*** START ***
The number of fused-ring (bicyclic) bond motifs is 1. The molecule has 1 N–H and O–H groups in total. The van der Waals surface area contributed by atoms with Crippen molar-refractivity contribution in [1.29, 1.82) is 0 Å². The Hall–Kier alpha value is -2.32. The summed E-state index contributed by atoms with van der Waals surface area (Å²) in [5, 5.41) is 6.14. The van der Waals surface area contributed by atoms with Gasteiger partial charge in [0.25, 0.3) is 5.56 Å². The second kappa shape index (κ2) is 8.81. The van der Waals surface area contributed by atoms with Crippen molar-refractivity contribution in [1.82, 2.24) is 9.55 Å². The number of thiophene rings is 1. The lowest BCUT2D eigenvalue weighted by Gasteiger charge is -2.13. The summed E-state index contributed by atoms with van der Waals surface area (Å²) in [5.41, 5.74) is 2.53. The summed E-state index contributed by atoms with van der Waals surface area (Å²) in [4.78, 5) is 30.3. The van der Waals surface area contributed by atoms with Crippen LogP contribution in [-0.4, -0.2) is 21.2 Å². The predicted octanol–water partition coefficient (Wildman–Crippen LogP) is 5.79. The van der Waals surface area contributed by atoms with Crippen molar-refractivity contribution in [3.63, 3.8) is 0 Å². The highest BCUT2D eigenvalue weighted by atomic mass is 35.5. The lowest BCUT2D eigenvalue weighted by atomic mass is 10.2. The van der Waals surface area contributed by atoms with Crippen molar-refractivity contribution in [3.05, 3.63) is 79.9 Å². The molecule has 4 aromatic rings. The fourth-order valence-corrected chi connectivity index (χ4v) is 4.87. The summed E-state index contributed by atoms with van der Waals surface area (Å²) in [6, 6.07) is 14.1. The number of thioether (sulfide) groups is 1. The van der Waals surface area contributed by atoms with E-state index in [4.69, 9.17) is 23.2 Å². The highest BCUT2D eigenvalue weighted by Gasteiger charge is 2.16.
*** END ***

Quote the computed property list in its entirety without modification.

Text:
The number of fused-ring (bicyclic) bond motifs is 1. The molecule has 1 N–H and O–H groups in total. The van der Waals surface area contributed by atoms with Crippen molar-refractivity contribution in [1.29, 1.82) is 0 Å². The Hall–Kier alpha value is -2.32. The summed E-state index contributed by atoms with van der Waals surface area (Å²) in [5, 5.41) is 6.14. The van der Waals surface area contributed by atoms with Gasteiger partial charge in [0.25, 0.3) is 5.56 Å². The second kappa shape index (κ2) is 8.81. The van der Waals surface area contributed by atoms with Crippen molar-refractivity contribution in [1.82, 2.24) is 9.55 Å². The number of thiophene rings is 1. The lowest BCUT2D eigenvalue weighted by Gasteiger charge is -2.13. The summed E-state index contributed by atoms with van der Waals surface area (Å²) in [5.41, 5.74) is 2.53. The summed E-state index contributed by atoms with van der Waals surface area (Å²) in [4.78, 5) is 30.3. The van der Waals surface area contributed by atoms with Crippen LogP contribution in [-0.4, -0.2) is 21.2 Å². The predicted octanol–water partition coefficient (Wildman–Crippen LogP) is 5.79. The van der Waals surface area contributed by atoms with Crippen molar-refractivity contribution in [3.63, 3.8) is 0 Å². The highest BCUT2D eigenvalue weighted by atomic mass is 35.5. The lowest BCUT2D eigenvalue weighted by atomic mass is 10.2. The van der Waals surface area contributed by atoms with Crippen molar-refractivity contribution in [3.05, 3.63) is 79.9 Å². The molecule has 4 aromatic rings. The fourth-order valence-corrected chi connectivity index (χ4v) is 4.87. The summed E-state index contributed by atoms with van der Waals surface area (Å²) in [6, 6.07) is 14.1. The number of thioether (sulfide) groups is 1. The van der Waals surface area contributed by atoms with E-state index in [4.69, 9.17) is 23.2 Å². The highest BCUT2D eigenvalue weighted by Gasteiger charge is 2.16.